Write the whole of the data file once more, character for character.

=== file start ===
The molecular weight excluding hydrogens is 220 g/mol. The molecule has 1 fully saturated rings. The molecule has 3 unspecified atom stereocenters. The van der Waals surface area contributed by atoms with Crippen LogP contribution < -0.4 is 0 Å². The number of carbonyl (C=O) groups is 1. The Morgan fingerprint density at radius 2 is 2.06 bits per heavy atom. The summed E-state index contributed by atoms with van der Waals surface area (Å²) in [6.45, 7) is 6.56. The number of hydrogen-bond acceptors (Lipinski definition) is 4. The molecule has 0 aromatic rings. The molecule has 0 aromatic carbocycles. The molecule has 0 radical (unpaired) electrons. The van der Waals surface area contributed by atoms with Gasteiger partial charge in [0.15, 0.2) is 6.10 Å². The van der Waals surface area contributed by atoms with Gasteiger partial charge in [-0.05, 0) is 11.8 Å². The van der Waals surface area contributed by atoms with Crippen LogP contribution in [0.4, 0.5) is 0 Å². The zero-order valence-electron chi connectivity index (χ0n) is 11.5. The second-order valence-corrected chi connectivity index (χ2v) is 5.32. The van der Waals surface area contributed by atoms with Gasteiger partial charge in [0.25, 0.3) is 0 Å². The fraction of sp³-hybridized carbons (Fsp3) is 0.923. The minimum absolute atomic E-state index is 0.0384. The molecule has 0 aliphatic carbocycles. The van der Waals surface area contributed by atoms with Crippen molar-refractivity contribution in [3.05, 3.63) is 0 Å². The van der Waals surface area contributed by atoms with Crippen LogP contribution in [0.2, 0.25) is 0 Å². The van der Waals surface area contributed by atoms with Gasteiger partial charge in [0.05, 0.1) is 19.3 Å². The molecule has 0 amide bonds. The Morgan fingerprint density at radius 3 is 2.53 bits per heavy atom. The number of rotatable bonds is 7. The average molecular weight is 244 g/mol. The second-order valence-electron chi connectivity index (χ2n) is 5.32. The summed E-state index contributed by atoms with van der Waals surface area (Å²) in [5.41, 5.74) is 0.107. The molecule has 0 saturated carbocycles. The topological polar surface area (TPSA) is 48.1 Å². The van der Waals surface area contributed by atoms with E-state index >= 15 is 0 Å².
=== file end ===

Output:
The molecular weight excluding hydrogens is 220 g/mol. The molecule has 1 fully saturated rings. The molecule has 3 unspecified atom stereocenters. The van der Waals surface area contributed by atoms with Crippen LogP contribution < -0.4 is 0 Å². The number of carbonyl (C=O) groups is 1. The Morgan fingerprint density at radius 2 is 2.06 bits per heavy atom. The summed E-state index contributed by atoms with van der Waals surface area (Å²) in [6.45, 7) is 6.56. The number of hydrogen-bond acceptors (Lipinski definition) is 4. The molecule has 0 aromatic rings. The molecule has 0 aromatic carbocycles. The molecule has 0 radical (unpaired) electrons. The van der Waals surface area contributed by atoms with Gasteiger partial charge in [0.15, 0.2) is 6.10 Å². The van der Waals surface area contributed by atoms with Gasteiger partial charge in [-0.05, 0) is 11.8 Å². The van der Waals surface area contributed by atoms with Crippen LogP contribution in [0.4, 0.5) is 0 Å². The zero-order valence-electron chi connectivity index (χ0n) is 11.5. The second-order valence-corrected chi connectivity index (χ2v) is 5.32. The van der Waals surface area contributed by atoms with Gasteiger partial charge in [0.25, 0.3) is 0 Å². The fraction of sp³-hybridized carbons (Fsp3) is 0.923. The minimum absolute atomic E-state index is 0.0384. The molecule has 0 aliphatic carbocycles. The van der Waals surface area contributed by atoms with Crippen molar-refractivity contribution in [3.05, 3.63) is 0 Å². The van der Waals surface area contributed by atoms with Crippen LogP contribution in [0.2, 0.25) is 0 Å². The van der Waals surface area contributed by atoms with Gasteiger partial charge in [0.05, 0.1) is 19.3 Å². The molecule has 0 amide bonds. The Morgan fingerprint density at radius 3 is 2.53 bits per heavy atom. The number of rotatable bonds is 7. The average molecular weight is 244 g/mol. The second-order valence-electron chi connectivity index (χ2n) is 5.32. The summed E-state index contributed by atoms with van der Waals surface area (Å²) in [5.41, 5.74) is 0.107. The molecule has 0 saturated carbocycles. The topological polar surface area (TPSA) is 48.1 Å². The van der Waals surface area contributed by atoms with E-state index >= 15 is 0 Å².